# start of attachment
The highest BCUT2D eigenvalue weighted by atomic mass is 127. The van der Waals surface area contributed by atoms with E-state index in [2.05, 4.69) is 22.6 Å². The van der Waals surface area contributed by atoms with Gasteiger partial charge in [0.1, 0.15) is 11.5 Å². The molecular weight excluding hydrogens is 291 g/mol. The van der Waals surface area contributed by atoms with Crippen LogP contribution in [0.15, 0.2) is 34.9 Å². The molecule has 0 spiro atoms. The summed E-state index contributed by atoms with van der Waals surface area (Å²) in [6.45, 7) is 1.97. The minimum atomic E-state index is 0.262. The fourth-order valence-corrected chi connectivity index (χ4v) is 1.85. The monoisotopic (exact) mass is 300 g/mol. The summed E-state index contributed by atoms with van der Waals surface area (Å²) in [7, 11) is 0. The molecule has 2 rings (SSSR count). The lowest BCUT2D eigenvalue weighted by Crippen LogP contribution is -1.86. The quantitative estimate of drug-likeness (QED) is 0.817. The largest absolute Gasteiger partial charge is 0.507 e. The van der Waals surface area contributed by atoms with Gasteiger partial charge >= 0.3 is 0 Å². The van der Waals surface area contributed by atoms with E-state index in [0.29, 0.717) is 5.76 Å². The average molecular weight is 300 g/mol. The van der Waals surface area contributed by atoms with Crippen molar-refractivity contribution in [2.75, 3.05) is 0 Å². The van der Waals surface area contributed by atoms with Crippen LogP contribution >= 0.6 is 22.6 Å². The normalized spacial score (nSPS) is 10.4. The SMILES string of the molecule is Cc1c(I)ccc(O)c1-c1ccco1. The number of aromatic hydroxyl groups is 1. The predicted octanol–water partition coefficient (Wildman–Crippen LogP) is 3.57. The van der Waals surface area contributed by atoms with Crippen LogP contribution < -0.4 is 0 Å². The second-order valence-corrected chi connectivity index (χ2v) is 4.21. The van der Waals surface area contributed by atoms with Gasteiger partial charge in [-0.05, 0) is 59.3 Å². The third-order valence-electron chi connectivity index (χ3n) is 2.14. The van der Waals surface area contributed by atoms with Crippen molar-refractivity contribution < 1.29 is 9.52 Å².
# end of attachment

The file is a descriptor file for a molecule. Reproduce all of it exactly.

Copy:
The highest BCUT2D eigenvalue weighted by atomic mass is 127. The van der Waals surface area contributed by atoms with E-state index in [2.05, 4.69) is 22.6 Å². The van der Waals surface area contributed by atoms with Gasteiger partial charge in [0.1, 0.15) is 11.5 Å². The molecular weight excluding hydrogens is 291 g/mol. The van der Waals surface area contributed by atoms with Crippen LogP contribution in [0.15, 0.2) is 34.9 Å². The molecule has 0 spiro atoms. The summed E-state index contributed by atoms with van der Waals surface area (Å²) in [6.45, 7) is 1.97. The minimum atomic E-state index is 0.262. The fourth-order valence-corrected chi connectivity index (χ4v) is 1.85. The monoisotopic (exact) mass is 300 g/mol. The summed E-state index contributed by atoms with van der Waals surface area (Å²) in [7, 11) is 0. The molecule has 2 rings (SSSR count). The lowest BCUT2D eigenvalue weighted by Crippen LogP contribution is -1.86. The quantitative estimate of drug-likeness (QED) is 0.817. The largest absolute Gasteiger partial charge is 0.507 e. The van der Waals surface area contributed by atoms with Gasteiger partial charge >= 0.3 is 0 Å². The van der Waals surface area contributed by atoms with E-state index in [0.29, 0.717) is 5.76 Å². The average molecular weight is 300 g/mol. The van der Waals surface area contributed by atoms with Crippen molar-refractivity contribution in [2.75, 3.05) is 0 Å². The van der Waals surface area contributed by atoms with Crippen LogP contribution >= 0.6 is 22.6 Å². The normalized spacial score (nSPS) is 10.4. The SMILES string of the molecule is Cc1c(I)ccc(O)c1-c1ccco1. The number of aromatic hydroxyl groups is 1. The predicted octanol–water partition coefficient (Wildman–Crippen LogP) is 3.57. The van der Waals surface area contributed by atoms with Crippen LogP contribution < -0.4 is 0 Å². The second-order valence-corrected chi connectivity index (χ2v) is 4.21. The van der Waals surface area contributed by atoms with Gasteiger partial charge in [-0.05, 0) is 59.3 Å². The third-order valence-electron chi connectivity index (χ3n) is 2.14. The van der Waals surface area contributed by atoms with Crippen molar-refractivity contribution < 1.29 is 9.52 Å².